The Metal Zone => My Top TWENTY Albums of 1983

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Trexasle





  • #1221
  • Posted: 06/27/2022 08:27
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Been gone for a while, but for a two reasons.

I am checking out two Albums I never actually heard before.

The First is Crystal Logic By Manilla Road.

The second is actually a Steve Vai Album outside of this Year but...one I want to write about soon anyway.
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BeA Sunflower



Location: Forest Park
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  • #1222
  • Posted: 06/27/2022 18:50
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Trexasle wrote:
Been gone for a while, but for a two reasons.

I am checking out two Albums I never actually heard before.

The First is Crystal Logic By Manilla Road.


Nice! Psyched to get your take.

Trexasle wrote:

The second is actually a Steve Vai Album outside of this Year but...one I want to write about soon anyway.


No worries. I don't mind if threads go on tangents. Talking about 1983 metal is just a gentle guidepost. I'd love to hear your thoughts on that Steve Vai album I should check out first.
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BeA Sunflower



Location: Forest Park
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  • #1223
  • Posted: 06/27/2022 22:15
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'83:7 Egypt


Piece Of Mind by Iron Maiden

It didn’t have to be specifically Egypt. Not exactly. It didn’t even need to be a real place. But… it needed to be FAR away. An alien AND mystical place. Not some kind of alien that killed everybody. Nothing like that. No. These aliens were smarter than all that. After all, I didn’t want to die. I just wanted to be understood.

Like the Lord of The Rings and Dune books, Piece of Mind was pure heavenly escape for a D&D dweeb like me back in 7th grade. If I ever needed a break from the junior high bullying that I endured as a walked down locker alley, I could just slip on my oversized foam head phones, hit the oversized play button on my trusty Walkman, and I. was. gone. Catapulted to a place I belonged. Where the scenery made sense. At least for a few seconds at any rate until some dickwad mouth breather tried to knock my books out of my hand. <eyeroll.>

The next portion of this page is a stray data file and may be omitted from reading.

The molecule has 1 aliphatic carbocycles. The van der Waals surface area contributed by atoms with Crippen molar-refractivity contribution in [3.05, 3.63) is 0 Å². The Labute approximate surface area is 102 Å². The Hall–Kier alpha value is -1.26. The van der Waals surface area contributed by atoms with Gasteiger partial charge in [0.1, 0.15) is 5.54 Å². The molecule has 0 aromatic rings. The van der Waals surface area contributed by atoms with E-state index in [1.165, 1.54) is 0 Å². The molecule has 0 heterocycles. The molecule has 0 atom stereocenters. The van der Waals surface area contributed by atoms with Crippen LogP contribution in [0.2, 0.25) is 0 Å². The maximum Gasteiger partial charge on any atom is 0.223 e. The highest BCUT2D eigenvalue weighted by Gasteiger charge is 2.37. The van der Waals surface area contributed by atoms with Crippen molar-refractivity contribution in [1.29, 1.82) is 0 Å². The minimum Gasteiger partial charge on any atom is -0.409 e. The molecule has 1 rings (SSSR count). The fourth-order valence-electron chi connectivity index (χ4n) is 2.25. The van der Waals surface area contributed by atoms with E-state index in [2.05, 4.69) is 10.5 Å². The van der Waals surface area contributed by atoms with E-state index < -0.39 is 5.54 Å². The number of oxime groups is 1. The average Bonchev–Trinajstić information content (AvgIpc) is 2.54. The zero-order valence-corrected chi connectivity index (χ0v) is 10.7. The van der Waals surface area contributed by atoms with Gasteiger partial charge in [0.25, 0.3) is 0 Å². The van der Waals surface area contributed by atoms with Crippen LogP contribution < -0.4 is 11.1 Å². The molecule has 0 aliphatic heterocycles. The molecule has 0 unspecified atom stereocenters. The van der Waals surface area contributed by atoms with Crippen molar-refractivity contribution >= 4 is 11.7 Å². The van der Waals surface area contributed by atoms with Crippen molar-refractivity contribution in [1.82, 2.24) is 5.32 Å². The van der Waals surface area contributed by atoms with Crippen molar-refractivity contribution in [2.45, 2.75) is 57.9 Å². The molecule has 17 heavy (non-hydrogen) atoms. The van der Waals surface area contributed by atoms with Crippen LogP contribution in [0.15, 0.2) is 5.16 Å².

The Verdict: This is it. The moment Iron Maiden outgrew their NWOBHM denim & leather roots and simply grabbed the garments right off the dude from the dust jacket of some Michael Moorcock fantasy book. The fabric of the blues (and even 70s rock really) has been shorn away, and we are left with just droplets of molten, metallic liquid. Like a Salvador Dali painting taken to the airwaves. Because of my love for rough & raw punk, Maiden’s first two albums will always be my faves (#teamdi’anno), but even I just have to admit that Piece Of Mind is unequivocally Maiden’s masterwork. And exotic and mystical escape rich with enough transportive storytelling magic that it rivals even the great sci fi & fantasy masters that clearly influence it.

Only one <One!> album from 1983 surpasses it.

The Rating: Twisted Evil Twisted Evil Twisted Evil Twisted Evil Twisted Evil


Last edited by Repo on 06/28/2022 02:30; edited 1 time in total
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Gowi
The Most Trusted Name in News


Gender: Female
Age: 33
Location: Detroit
Poland

  • #1224
  • Posted: 06/28/2022 02:08
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Powerslave is better.
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RockyRaccoon
Is it solipsistic in here or is it just me?


Gender: Male
Age: 31
Location: Maryland
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  • #1225
  • Posted: 06/28/2022 13:21
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Trexasle wrote: